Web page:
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Tanzania introduces tax on digital revenues targeting Google, Facebook, others

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Global digital giants like Google, Facebook, Whatsapp, Instagram, and other digital platforms operating in Tanzania will have to start paying a 2% revenue tax beginning from July this year, according to the East African country’s finance ministry.

Finance and Planning Minister, Mwigulu Nchemba, who made the announcement in a proposed tax regime on Wednesday during the annual budget presentation to parliament, said the proposal is only awaiting waiting parliament approval before implementation.

“The Tanzania Revenue Authority will establish a simplified registration process for digital economy operators who do not have a presence in Tanzania.

“This is to keep pace with the rapid growth of the digital economy,” Nchemba said while addressing journalists after his presentation.

The announcement comes after discussions between the Tanzania Revenue Authority and the US social media giant, Meta, the parent company of Facebook, Instagram and WhatsApp, which held in April.

It also follows on the heels of many countries including Nigeria introducing such digital taxes, with the belief that since the companies are making profits in their countries, they should also pay taxes there.

So far, 136 countries have agreed on a framework tax agreement under the auspices of the Organisation for Economic Cooperation and Development (OECD), with the agreement providing for taxation in each country of operation of a minimum portion of the income earned by US digital giants, as well as a minimum global tax rate to avoid tax optimisation.

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World Bank predicts Mozambique economy growing at 5.7% on average

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The World Bank has predicted that the economic growth in Mozambique is expected to accelerate in the medium term averaging 5.7% between 2022 and 2024, as a result of demand recovery and economy benefits from the start of liquefied natural gas production this year.

In a report released Thursday, the World Bank said the start of LNG production at the offshore Coral Project and the expected resumption of other LNG projects would help spur the southeast African nation’s growth in the intervening year.

The World Bank said a three-year extended credit facility arrangement agreed by Mozambique with the International Monetary Fund (IMF) and budget support from other partners would further help to strengthen its economic recovery.

The IMF’s executive board had, in May, approved a $456 million program for the country, the first since the global lender suspended support to Mozambique six years ago.

However, the World Bank warned that risks remained for Mozambique’s growth, especially from rising import prices due to the conflict in Ukraine, a possible surge in COVID infection waves, and insurgency in the north.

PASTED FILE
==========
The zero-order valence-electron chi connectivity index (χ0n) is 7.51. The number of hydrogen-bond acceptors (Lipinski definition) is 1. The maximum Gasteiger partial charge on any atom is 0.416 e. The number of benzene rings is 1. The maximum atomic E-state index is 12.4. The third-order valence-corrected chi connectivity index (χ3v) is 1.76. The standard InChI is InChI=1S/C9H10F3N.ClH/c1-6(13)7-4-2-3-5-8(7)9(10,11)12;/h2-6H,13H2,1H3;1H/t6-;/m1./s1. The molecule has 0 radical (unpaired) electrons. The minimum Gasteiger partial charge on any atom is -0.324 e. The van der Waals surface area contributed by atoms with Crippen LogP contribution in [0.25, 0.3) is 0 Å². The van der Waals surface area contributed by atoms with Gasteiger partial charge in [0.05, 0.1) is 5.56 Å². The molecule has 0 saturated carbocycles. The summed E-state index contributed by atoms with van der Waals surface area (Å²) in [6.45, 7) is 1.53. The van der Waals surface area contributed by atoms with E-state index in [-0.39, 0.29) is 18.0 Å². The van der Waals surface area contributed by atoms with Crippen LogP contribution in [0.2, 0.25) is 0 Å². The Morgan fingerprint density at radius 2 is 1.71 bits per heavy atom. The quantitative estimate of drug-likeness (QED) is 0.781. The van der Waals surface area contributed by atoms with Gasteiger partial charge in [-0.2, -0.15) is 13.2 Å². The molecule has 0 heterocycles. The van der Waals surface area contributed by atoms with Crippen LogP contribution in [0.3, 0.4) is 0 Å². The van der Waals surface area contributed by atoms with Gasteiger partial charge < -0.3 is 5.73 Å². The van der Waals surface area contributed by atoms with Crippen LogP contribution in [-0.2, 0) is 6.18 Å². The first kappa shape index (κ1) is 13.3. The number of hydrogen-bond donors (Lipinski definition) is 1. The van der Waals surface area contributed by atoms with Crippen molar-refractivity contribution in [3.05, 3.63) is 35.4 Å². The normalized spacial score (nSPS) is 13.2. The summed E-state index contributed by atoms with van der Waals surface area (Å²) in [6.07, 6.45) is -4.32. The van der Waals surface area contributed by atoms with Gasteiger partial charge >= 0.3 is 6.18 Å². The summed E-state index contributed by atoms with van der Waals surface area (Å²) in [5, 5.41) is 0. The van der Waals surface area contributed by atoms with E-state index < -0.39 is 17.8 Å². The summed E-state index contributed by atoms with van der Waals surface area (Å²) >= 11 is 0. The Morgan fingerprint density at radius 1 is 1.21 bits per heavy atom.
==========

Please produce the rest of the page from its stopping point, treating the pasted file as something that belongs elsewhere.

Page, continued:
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Nigeria, Algeria, Niger to revive Saharan gas pipeline talks

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The governments of Nigeria, Algeria and Niger Republic have held talks to revive a gas pipeline project across the Sahara which had been put on hold for over 40 years, with the potential opportunity for Europe to diversify its gas sources as the world faces a short fall as a result of the Russian-Ukraine war.

The three countries, represented by their various Petroleum Ministers, met in Abuja, Nigeria’s capital on Wednesday and resolved to set up a task force to revive the project and designated an entity to update the feasibility study.

A statement by Niger’s Oil Ministry after the two-day meeting stated that the Trans-Saharan gas pipeline project estimated at $13 billion, could send up to 30 billion cubic metres a year of supplies to Europe.

The statement added that the energy ministers of the three countries will meet again in Algiers at the end of July to “validate the proposals of the newly installed task force.”

“The pipeline should allow Europe to diversify its sources of natural gas supply but also allow several African states to access this high value energy source,” the statement said.

“With a length of 4,128 kilometres (2,565 miles), the pipeline would start in Warri, Nigeria, and end in Hassi R’Mel, Algeria, where it would connect to existing pipelines that run to Europe,” it said.

The gas pipeline idea was first proposed more than 40 years ago with an agreement signed between the three countries in 2009, but progress stalled stalled following a lack of follow through by the countries.

Earlier this month, Nigeria also took steps to revive another gas pipeline project that would pass through West Africa, Morocco to Europe.

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